He had maps laid out with different paths highlighted around ABC, showing the exact path his van was videoed as taking; searches on how to bury money with GPS coordinates — “tons of stuff,” Peel said.
As they began going through his text messages, they found evidence they believe showed he was planning another murder in another jurisdiction, as well.
“It became quite clear he wasn’t who everyone thought he was,” Peel said.
Keith had multiple identities. Authorities found three different groups of people who knew him by three different names and occupations.
“He was a swinger. He had very graphic images and videos on his devices, having other lives with other people,” Peel said.
Some of those they interviewed had no idea Keith was a preacher or that he was married.
Although they found enough evidence against Keith in less than a month, the case dragged out for much longer. Keith’s first attorney, Mark Stanziano, was killed on the street in front of his Somerset practice in June of 2014. His wife, Bethany, took over Keith’s case, but withdrew as his attorney in a year.
“At that point, we were back to day one, as far as the defense was concerned. They hard to start a new review,” Peel said.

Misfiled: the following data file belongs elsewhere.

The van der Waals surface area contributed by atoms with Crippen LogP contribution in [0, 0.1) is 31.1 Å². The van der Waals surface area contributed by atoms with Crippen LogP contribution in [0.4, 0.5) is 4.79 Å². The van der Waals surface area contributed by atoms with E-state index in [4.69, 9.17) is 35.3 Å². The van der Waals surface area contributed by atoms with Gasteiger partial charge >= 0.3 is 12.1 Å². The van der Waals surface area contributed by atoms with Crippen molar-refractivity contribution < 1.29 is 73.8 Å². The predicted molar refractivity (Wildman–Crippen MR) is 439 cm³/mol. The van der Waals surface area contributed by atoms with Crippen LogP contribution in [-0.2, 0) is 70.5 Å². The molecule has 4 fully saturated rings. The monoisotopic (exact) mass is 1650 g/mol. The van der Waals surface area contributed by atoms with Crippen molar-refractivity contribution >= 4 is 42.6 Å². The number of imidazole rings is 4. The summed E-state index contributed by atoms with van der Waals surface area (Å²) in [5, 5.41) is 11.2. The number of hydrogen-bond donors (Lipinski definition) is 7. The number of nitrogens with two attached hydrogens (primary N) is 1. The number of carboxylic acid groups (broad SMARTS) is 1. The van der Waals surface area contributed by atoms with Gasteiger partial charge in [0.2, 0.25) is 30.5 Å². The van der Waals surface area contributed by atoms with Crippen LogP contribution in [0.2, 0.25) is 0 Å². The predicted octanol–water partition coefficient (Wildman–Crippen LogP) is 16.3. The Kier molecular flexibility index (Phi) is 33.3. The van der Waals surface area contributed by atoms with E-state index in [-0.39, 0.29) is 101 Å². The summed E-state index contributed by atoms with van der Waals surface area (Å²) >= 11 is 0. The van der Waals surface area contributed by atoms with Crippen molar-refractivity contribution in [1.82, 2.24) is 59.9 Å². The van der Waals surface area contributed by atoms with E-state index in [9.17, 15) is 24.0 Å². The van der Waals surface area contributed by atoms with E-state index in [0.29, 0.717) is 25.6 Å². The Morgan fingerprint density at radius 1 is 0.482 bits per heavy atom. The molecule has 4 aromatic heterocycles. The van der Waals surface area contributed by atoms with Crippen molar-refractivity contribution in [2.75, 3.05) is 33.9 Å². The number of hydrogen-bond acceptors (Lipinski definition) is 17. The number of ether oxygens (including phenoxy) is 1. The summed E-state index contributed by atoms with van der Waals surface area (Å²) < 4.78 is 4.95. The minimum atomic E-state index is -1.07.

Multiple motions were filed, suppression hearings held and Keith’s defense attempted to throw out the conversations between Keith and Herald, but it stuck.
The trial against Keith was set for August 2017, almost four years after the murders occurred. “That’s what I wanted to happen. I think that’s what Mr. (Richey) Bottoms (Commonwealth Attorney) wanted to happen. Then out of nowhere, we get a call about the first of May — he wants a plea,” Peel said. “We said he’ll take what we offer, which was life without parole. We didn’t budge on anything, except the death penalty.”
On May 26, 2017, sentencing for Keith was waived and he went straight to prison from the Boyle County Courthouse. Peel said he learned through Keith’s defense team’s investigation that the day before, he met with his attorney and wife, and “he’d given a full confession and admitted everything. He answered some questions that I had, things we’d speculated — we were spot on.”
Peel paused for a moment, and said he wanted to add just one more note. “May 26 was Andrew’s 13th birthday (the Hockensmith’s son who called 911). The day Keith pled. So he was super excited,” he said.
“The biggest thing I can say about this case is Andrew’s part in solving it. What he did was critical to the outcome we got,” Peel said. “And the other thing is that law enforcement can sometimes be a little ego-heavy. The ATF guys, KSP guys — there was none of that from day one … We can’t thank them enough and it wouldn’t have been as efficient as it was without their help.”
He said Keith’s confession centered around the motive of the Hockensmiths “taking his business.”
Keith had bought the gun in January, and did interview searches regarding gold buyer Smith in February, so they knew his planning and premeditation went back to January.
“This is just my opinion, because I feel like I lived with the guy for three and a half years,” Peel said. “I think his biggest downfall was that he planned too much. His alibi was so tight, once he slipped one time telling somebody, it started falling apart and he couldn’t keep it together.”